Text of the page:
By the end of Rachel Dolezal’s eight-minute “Today” show interview with an overmatched Matt Lauer, one thing was amply clear — she would offer no apologies for her fake, situational blackness. In her first interview since being exposed last week as a white woman pretending to be black, Dolezal doubled down and rejected the notion that she had deceived anyone. She even accused her parents, who first revealed her race charade, of trying to “whitewash some of the work I have done and who I am.”
“I identify as black,” Dolezal said, when Lauer asked if she was an African-American woman. She insisted that people didn’t understand the “complexity” of her identity. Dolezal, who resigned Monday as president of the Spokane, Wash., NAACP chapter, offered little more than dodgy nonsense meant to shield her grotesque lies, much as her changed complexion and questionable hair choices were intended to mask her true race.
Somehow, Lauer never asked Dolezal why she always makes a distinction between calling herself black and African-American, or why identifying with African-Americans and their causes required her to perform a racial sleight of hand. In the meantime, the general public remains both fascinated and vexed by Dolezal’s self-serving sham. Yet what resonates for me is the tangible ache this pointless ruse has likely inflicted among the black women who befriended her.
“If I find out that you have not been completely honest with me, and you lied just to get close to me? Yes, I feel betrayed,” said Kitara Johnson, a Spokane NAACP member. For women like Johnson, Dolezal’s long con is akin to an act of infidelity.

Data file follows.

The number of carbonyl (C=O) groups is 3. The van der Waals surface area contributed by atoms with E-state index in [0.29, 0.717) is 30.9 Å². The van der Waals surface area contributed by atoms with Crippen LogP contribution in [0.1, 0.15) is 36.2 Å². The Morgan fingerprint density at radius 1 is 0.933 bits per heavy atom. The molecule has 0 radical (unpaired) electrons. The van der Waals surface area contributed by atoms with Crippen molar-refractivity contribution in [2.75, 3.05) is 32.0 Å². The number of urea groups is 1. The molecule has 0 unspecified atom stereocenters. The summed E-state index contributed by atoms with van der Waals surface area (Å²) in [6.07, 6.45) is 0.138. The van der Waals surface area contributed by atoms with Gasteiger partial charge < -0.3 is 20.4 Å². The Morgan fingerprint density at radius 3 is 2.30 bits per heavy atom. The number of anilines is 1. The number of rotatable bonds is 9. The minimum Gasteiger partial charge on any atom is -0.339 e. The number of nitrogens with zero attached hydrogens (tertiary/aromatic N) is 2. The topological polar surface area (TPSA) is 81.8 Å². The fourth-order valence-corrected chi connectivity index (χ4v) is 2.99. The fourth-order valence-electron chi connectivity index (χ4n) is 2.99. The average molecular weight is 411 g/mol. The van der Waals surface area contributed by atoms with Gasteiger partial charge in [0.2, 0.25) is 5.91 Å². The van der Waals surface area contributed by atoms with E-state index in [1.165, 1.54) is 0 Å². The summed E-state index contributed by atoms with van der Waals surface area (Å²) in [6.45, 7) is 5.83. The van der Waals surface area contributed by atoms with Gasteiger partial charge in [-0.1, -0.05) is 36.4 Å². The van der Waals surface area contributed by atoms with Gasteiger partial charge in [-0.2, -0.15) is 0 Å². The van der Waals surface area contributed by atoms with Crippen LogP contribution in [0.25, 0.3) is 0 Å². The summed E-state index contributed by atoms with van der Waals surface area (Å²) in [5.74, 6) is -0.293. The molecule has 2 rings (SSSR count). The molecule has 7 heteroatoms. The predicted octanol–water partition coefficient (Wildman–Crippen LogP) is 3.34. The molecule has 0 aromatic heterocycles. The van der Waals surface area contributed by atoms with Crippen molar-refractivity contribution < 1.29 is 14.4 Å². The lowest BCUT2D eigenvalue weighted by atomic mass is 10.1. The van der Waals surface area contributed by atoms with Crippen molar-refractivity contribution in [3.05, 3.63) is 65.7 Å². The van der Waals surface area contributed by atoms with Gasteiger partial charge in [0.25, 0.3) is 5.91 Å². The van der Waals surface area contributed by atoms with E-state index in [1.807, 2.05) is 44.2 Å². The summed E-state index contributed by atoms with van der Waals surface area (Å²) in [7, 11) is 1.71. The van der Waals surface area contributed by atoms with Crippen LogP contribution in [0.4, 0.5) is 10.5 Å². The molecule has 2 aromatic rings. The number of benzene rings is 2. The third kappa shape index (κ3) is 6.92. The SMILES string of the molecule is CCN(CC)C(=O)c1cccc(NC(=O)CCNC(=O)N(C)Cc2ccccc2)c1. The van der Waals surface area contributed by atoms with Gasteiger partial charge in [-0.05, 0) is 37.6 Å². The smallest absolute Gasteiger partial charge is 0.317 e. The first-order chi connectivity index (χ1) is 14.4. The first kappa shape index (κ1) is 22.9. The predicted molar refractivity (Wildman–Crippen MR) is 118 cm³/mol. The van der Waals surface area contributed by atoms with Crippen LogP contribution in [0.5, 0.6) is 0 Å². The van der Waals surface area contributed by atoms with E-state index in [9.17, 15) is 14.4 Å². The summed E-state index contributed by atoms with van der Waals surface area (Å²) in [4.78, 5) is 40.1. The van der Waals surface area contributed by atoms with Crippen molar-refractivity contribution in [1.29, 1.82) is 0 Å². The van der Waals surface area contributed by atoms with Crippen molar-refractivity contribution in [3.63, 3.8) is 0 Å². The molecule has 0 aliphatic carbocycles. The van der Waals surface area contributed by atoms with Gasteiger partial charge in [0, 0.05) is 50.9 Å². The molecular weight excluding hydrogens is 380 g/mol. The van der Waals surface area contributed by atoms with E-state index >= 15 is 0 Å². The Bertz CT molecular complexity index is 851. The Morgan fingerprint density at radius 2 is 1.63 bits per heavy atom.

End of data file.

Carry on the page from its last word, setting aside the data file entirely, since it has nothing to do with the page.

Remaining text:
Throughout my professional life, it was always the black women in the office who first greeted me when I started a new job. They would seek me out, and I came to think of it as the kind of sistahs’ orientation I needed. With them, I could find answers black women would know — where to get my hair done, where to buy certain products, or the clubs and restaurants where I would feel comfortable and welcome. This was especially crucial in Boston which, when I moved here, did not have the best reputation among people of color. Paying it forward, I would later do the same whenever another black woman joined the staff.
Regardless of where we were raised or our differences in age, we shared an innate commonality. We learned similar lessons from our mothers and grandmothers about how to conduct ourselves, no matter whether those lessons were delivered with accents from South Carolina, Jamaica, or Kenya. Early conversations blossomed and birthed confidence and trust; soon, a knowing look shared wordlessly could speak volumes.
It is friendship, but also something richer born from the ways that black women live every day as a negotiation — sometimes silent, sometimes out loud — to claim space in a society unbalanced by racism and sexism. It is there in all the gutting ways we can be overlooked by white women or unheard by black men, even when we’re fighting the same injustices. Always and, at times, only the sistah-friends would understand.
More than anything, that’s why Dolezal’s deception slices me to the bone. Black women extended their hands to Dolezal as one of their own; now, they reckon with the remnant damage of a race scavenger who insinuated herself into their community and culture. They saw a sistah who, like them, had forged strength and purpose from struggle. Yet Dolezal, still unapologetic, saw only fodder for her ludicrous masquerade, mining their lives for cultural clues to better burnish her imitation of black female life.
Renee Graham writes regularly for the Globe.
Watch: Rachel Dolezal on “Today”